Choosing Your Hill to Die On

Choosing Your Hill to Die On

As a coach, I see this in classrooms all the time- teacher’s frustrated and angry over very inconsequential student behaviors. Small things that can add up to big shifts in teacher feelings and attitudes.  As a new teacher, my hill was pencils.  My students were forever coming to class without writing implements.  Really, a pencil was the only thing my students needed to participate in our day. One simple item, a ten cent piece of wood and graphite, upon which participation hinged. But for some reason pencils were always elusive and in short supply. Where they disappeared to in broad daylight, I have no idea, but it would not have taken much convincing for me to believe there was a trio of elves that stealthily commandeered them between every subject change.  I found myself lecturing students over and over again about responsibility and keeping up with their belongings and on and on, ad nauseum, until I was tired of my own voice. It took me three years to decide I would not fight that battle anymore.  Year three, during back-to-school sales at the beginning of the year I spent over fifty dollars on pencils alone.  Fifty dollars to save myself from repeating the same refrains over and over again. Fifty dollars to not be frustrated. Fifty dollars to maintain my emotional health. Best money I ever spent. As irritating as it was, the reality is- pencils get lost. They get used. They roll under things. They break. Sometimes they are not very good quality to begin with.  Stuff happens. And yes, students should learn to be responsible for their belongings, but maybe pencils are not the marker of maturity and responsibility.  Maybe there are other things that are more important. And I for one, won’t be dying on a field of pencils any time soon.

That year there was such a difference in my mental outlook and thus my stress levels.  I started a lost and found for pencils without a home, adding a few of my own to the few that ended up there each day.  When student needed a pencils, I just pointed to the cup and went on with my day. In fact, they learned just to go get one, and proceed with their assignments. I’m not saying, I became a serene and stress free teacher overnight. My type A personality didn’t disappear because I bought pencils, but I made a conscious choice about where I would spend my emotional energy.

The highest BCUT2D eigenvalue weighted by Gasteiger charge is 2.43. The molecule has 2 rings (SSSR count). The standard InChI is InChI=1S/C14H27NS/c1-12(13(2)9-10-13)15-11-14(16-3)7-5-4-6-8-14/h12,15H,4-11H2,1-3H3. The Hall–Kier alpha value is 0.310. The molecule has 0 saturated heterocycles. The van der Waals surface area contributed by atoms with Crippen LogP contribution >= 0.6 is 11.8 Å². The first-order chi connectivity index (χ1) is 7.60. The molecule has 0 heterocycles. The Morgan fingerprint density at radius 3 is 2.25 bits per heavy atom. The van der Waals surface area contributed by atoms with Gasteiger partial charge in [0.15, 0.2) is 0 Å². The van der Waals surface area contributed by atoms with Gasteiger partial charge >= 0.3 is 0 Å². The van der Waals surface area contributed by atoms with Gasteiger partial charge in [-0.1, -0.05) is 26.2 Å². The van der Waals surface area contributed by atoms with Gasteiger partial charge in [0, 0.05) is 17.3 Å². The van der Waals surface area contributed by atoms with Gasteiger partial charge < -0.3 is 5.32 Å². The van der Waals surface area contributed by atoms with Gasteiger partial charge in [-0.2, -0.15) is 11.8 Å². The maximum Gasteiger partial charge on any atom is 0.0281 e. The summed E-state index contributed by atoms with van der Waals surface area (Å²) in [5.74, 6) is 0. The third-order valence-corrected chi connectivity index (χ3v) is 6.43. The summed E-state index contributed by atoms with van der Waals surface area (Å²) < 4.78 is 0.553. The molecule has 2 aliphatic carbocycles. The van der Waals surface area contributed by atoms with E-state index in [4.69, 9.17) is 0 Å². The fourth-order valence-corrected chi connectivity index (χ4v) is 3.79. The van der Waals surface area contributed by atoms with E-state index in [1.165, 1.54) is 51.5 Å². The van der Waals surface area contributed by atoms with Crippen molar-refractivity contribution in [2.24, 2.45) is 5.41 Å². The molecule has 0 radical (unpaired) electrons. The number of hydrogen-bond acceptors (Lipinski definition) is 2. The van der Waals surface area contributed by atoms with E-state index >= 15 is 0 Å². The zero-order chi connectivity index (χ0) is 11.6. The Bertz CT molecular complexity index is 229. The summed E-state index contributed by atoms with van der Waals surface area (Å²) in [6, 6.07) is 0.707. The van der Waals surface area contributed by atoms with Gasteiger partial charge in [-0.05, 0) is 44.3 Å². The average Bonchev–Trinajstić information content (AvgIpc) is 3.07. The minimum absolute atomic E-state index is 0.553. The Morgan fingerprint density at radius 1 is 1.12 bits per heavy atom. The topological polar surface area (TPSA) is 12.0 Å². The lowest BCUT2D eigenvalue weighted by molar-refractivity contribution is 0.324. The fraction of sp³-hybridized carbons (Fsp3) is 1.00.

Of course, you don’t have to buy your own pencils (this was back when as a new teacher I was spending over $1,000 a year on my classroom, bills and babies have put a stop to that). You could always right a Donor’s Choose grant, ask your PTA for funding, or find a local business to partner with (who cares if they say Barker Real Estate on the side).  The point isn’t really about pencils at all. As teachers we should strategically choose our battles.  Waging war over the little things, leaves us weary and emotionally drained when the big issues arise. Teachers set the emotional climate of the room. They are the barometer by which student’s adjust their own emotional temperature. And it is essential that our emotional regulation be superior to that of our students.  Students are very good at pushing our buttons. They are very good at grating on our nerves, and finding soft spots, and wearing us down- unless we refuse to engage. We can refuse to fight battles we know we can’t win or be drawn into fights that serve no purpose. We can have a good day, regardless of what happens, and when things do go off rails, we can get them back on track quickly. We can model resilience for our students, teaching them to regulate their own emotional thermometers, no matter how many pencils go missing.


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